Shoppers who pay a premium for organic milk are being duped, say campaigners, after the Soil Association refused to suspend an approved dairy farm where distressed calves were filmed being brutally force-fed and hit by a worker.
The footage raised questions over the standards required by and enforced by the UK’s largest organic certification body, according to charity Animal Equality.
Video taken at an organic dairy farm in Somerset after a tip-off about cruelty showed:
- Distressed newborn calves struggling as workers shoved feeding tubes down their throats
- A calf thrown to the ground and slapped in the face during force-feeding
- A worker standing on a calf with his full body weight, shouting: “You f******. . .s***”
- Cows agitated and trying to intervene as calves call out in distress
- A newborn calf dragged by its back legs into a separation pen away from its mother
- Several cows with their back legs chained together in shackles
Witnesses also said they saw calves routinely separated from their mothers less than 24 hours after birth and were denied access to water for up to 29 hours, in breach of guidelines.
Both Waitrose and the RSPCA suspended the farm after the footage was revealed, and the RSPCA apologised.
Waitrose launched an investigation, saying the practices filmed did not “meet the high standards we set”.
The Soil Association sent a team to perform an unannounced inspection after being alerted to the breaches of farm regulations and its own guidelines, issuing demands for improvement.
The demands were based on “particular and unacceptable aspects of animal welfare as observed in the video”, the association said.
But it did not suspend certification, meaning the farm may continue to provide dairy products with the SA logo and accreditation on.
Animal Equality’s UK director Dr Toni Shephard said: “This shows that organic certification is not about animal welfare – and consumers who believe that it is are being duped.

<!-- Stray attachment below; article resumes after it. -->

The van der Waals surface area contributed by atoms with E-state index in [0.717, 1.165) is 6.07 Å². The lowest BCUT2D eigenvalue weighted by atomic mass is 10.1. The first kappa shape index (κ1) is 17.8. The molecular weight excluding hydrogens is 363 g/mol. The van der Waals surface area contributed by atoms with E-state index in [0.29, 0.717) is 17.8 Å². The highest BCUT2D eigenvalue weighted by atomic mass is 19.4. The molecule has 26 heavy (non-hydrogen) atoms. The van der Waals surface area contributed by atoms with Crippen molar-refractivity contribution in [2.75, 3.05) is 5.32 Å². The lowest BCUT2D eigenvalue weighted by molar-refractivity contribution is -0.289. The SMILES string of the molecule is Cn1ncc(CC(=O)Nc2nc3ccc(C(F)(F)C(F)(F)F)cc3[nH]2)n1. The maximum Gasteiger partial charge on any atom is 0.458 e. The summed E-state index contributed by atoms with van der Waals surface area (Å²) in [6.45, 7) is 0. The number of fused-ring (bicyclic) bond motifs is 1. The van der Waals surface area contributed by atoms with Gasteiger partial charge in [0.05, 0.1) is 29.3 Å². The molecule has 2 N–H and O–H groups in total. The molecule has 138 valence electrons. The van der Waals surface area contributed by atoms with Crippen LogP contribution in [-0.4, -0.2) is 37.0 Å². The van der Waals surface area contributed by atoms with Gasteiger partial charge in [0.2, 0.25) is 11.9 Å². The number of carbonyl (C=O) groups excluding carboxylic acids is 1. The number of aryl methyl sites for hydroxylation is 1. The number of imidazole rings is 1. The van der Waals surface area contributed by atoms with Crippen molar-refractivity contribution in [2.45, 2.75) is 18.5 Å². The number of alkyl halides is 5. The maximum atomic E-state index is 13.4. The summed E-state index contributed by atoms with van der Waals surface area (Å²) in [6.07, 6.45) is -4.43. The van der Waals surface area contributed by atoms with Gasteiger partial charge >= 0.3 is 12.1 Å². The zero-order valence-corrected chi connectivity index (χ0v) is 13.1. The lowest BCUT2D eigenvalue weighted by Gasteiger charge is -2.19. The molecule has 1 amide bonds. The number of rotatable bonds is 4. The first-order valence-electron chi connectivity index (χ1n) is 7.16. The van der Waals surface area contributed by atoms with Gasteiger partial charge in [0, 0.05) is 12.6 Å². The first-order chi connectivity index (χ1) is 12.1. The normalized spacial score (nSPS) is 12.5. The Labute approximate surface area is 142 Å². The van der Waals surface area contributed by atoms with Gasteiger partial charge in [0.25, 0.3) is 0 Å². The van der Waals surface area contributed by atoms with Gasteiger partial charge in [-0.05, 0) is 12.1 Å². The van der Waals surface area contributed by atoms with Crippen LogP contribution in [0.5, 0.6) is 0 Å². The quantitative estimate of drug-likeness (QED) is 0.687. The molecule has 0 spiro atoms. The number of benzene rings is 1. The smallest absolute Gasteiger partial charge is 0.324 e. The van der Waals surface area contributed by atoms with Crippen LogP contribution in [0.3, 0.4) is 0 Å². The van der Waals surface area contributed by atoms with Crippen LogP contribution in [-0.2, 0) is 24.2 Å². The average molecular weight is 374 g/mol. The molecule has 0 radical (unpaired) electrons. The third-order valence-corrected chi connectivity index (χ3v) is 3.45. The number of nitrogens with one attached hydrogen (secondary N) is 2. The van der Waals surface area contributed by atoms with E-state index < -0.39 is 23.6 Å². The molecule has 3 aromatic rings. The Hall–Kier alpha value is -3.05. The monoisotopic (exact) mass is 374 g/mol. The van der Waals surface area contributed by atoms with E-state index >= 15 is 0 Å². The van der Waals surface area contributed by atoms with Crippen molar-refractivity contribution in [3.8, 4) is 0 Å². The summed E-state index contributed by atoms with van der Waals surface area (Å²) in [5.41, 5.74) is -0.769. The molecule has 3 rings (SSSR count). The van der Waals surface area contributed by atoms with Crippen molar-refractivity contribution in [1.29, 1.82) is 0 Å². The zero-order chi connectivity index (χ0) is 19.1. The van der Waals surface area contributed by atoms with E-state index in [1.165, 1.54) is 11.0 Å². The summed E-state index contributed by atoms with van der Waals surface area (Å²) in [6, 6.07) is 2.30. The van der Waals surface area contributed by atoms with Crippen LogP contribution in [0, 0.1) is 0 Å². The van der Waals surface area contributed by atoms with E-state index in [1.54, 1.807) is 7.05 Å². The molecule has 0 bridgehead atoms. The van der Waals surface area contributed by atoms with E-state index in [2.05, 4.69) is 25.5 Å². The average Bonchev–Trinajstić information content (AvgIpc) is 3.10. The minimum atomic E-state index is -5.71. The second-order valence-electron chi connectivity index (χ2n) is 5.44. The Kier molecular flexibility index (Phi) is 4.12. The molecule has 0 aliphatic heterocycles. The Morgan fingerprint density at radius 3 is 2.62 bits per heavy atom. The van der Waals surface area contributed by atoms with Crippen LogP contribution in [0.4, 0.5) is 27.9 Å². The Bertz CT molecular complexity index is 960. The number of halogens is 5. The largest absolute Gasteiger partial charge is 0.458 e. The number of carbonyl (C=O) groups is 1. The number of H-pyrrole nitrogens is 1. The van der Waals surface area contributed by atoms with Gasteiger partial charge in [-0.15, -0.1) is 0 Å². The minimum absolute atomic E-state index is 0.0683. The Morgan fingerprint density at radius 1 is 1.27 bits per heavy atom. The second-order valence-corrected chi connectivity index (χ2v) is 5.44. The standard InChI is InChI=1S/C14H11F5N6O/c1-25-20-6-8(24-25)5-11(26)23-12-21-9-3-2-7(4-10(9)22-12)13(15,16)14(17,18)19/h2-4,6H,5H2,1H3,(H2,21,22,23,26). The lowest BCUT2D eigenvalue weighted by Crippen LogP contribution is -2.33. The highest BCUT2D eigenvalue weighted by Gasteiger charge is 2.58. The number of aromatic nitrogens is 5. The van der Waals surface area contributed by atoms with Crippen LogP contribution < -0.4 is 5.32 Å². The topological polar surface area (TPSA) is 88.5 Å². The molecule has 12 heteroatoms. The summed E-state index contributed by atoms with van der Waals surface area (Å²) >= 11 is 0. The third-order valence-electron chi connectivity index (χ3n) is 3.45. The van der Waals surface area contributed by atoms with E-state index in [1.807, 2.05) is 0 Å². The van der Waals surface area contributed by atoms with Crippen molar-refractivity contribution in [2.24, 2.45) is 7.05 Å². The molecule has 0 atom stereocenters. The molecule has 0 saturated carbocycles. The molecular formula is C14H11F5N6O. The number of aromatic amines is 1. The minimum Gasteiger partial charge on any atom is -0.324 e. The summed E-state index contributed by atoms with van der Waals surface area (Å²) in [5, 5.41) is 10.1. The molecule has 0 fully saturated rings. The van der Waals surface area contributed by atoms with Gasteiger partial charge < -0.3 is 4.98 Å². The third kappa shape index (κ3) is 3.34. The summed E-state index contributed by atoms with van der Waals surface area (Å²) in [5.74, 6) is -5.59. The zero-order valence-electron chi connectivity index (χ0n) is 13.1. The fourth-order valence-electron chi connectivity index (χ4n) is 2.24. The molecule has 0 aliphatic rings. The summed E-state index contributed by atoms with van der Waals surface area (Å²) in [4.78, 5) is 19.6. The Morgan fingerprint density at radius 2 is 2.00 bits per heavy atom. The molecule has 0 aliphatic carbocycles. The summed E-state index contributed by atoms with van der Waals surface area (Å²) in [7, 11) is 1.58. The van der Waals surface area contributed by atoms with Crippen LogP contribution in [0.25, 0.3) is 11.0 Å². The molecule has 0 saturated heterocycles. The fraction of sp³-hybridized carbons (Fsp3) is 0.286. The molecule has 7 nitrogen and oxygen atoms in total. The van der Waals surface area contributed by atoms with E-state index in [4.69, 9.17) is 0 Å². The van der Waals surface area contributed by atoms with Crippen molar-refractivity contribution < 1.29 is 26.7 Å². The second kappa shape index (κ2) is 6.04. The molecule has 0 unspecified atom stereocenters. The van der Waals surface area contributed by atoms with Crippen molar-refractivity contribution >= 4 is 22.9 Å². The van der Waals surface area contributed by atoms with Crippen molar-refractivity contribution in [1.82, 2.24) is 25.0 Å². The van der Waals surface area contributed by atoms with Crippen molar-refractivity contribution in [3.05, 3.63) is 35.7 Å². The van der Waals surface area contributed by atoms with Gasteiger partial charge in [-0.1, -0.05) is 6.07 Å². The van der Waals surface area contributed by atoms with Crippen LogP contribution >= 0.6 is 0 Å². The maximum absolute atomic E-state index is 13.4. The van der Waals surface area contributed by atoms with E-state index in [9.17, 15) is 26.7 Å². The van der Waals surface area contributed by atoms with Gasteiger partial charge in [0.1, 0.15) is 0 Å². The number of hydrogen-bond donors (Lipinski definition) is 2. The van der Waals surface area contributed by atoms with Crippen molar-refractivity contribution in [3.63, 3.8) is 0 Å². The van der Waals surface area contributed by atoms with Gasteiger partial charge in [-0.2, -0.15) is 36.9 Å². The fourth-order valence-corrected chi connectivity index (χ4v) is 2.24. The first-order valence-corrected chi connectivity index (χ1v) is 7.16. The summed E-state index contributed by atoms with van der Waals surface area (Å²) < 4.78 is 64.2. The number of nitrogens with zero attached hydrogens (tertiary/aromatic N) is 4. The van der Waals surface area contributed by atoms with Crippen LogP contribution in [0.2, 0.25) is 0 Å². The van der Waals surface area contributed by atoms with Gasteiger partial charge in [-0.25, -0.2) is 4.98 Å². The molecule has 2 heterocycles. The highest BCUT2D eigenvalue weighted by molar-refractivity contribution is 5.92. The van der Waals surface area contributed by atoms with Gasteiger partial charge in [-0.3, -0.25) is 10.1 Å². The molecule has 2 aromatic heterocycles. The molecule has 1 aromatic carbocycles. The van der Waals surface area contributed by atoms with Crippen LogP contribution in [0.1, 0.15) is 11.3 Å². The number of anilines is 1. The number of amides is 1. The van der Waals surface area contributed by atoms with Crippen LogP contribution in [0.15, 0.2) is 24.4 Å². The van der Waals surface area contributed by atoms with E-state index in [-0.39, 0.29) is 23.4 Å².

“Customers pay a premium for organic milk because they think the animals are treated better. It seems they are being conned.”
Waitrose online sells a pint of non-organic milk for 50p and its organic equivalent for 65p. In surveys, shoppers say they are prepared to pay more for higher welfare.
Taken from both hidden cameras and live filming, the Animal Equality footage suggested the farm “failed to meet even the basic minimum legal requirements for looking after calves in the dairy industry and fell well below organic and RSPCA standards”, the group said.
Workers were seen force-feeding colostrum – milk produced by new mothers – to newly born calves by pushing a long tube down their throats.
“This can be a dangerous procedure as the tube can damage the throat and is potentially life-threatening if the tube goes into the lungs,” said Animal Equality.
Force-feeding is banned under Soil Association guidelines although careful use of a stomach tube is allowed in some circumstances, but the footage suggested it was routine at Coombe Farm.
Calves were separated from their mothers – leaving them crying out in distress – and held without water for more than 24 hours, the observers reported.
They said several cows were found in shackles on every visit. Shackles are used in the dairy industry on cows that have suffered muscle or nerve damage during calving and would not otherwise be able to stand.
Soil Association rules also say livestock must have access to water at all times and pipes checked regularly to make sure they are working.
Its standards also say: “Ideally dams (mothers) should rear their own calves. The calves will then build a natural vigour and resistance to infection.”
The various practices recorded also breached the Welfare of Farmed Animals (England) Regulations 2007 as well as guidelines from the environment department (Defra) and the RSPCA.